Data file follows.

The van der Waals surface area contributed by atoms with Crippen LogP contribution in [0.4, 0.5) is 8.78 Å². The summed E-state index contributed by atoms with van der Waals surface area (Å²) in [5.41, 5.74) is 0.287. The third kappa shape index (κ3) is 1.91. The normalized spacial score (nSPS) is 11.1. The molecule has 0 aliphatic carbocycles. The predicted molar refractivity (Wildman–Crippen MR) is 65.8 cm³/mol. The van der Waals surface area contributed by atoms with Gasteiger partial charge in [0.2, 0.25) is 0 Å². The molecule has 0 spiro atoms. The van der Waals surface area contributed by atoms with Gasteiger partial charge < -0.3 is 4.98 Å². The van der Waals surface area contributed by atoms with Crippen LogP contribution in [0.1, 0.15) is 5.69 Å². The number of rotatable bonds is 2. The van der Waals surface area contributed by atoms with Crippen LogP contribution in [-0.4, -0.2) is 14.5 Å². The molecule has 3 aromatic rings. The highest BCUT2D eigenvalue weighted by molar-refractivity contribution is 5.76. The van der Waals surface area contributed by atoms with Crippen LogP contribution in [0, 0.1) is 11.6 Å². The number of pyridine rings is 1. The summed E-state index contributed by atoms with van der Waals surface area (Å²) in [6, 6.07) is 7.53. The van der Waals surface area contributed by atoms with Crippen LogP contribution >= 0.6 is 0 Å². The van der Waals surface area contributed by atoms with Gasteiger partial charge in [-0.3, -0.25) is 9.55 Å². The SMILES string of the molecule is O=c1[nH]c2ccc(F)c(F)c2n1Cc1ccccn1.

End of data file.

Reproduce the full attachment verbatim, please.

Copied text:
The van der Waals surface area contributed by atoms with Crippen LogP contribution in [0.4, 0.5) is 8.78 Å². The summed E-state index contributed by atoms with van der Waals surface area (Å²) in [5.41, 5.74) is 0.287. The third kappa shape index (κ3) is 1.91. The normalized spacial score (nSPS) is 11.1. The molecule has 0 aliphatic carbocycles. The predicted molar refractivity (Wildman–Crippen MR) is 65.8 cm³/mol. The van der Waals surface area contributed by atoms with Gasteiger partial charge in [0.2, 0.25) is 0 Å². The molecule has 0 spiro atoms. The van der Waals surface area contributed by atoms with Gasteiger partial charge < -0.3 is 4.98 Å². The van der Waals surface area contributed by atoms with Crippen LogP contribution in [0.1, 0.15) is 5.69 Å². The number of rotatable bonds is 2. The van der Waals surface area contributed by atoms with Crippen LogP contribution in [-0.4, -0.2) is 14.5 Å². The molecule has 3 aromatic rings. The highest BCUT2D eigenvalue weighted by molar-refractivity contribution is 5.76. The van der Waals surface area contributed by atoms with Crippen LogP contribution in [0, 0.1) is 11.6 Å². The number of pyridine rings is 1. The summed E-state index contributed by atoms with van der Waals surface area (Å²) in [6, 6.07) is 7.53. The van der Waals surface area contributed by atoms with Crippen LogP contribution >= 0.6 is 0 Å². The van der Waals surface area contributed by atoms with Gasteiger partial charge in [-0.3, -0.25) is 9.55 Å². The SMILES string of the molecule is O=c1[nH]c2ccc(F)c(F)c2n1Cc1ccccn1.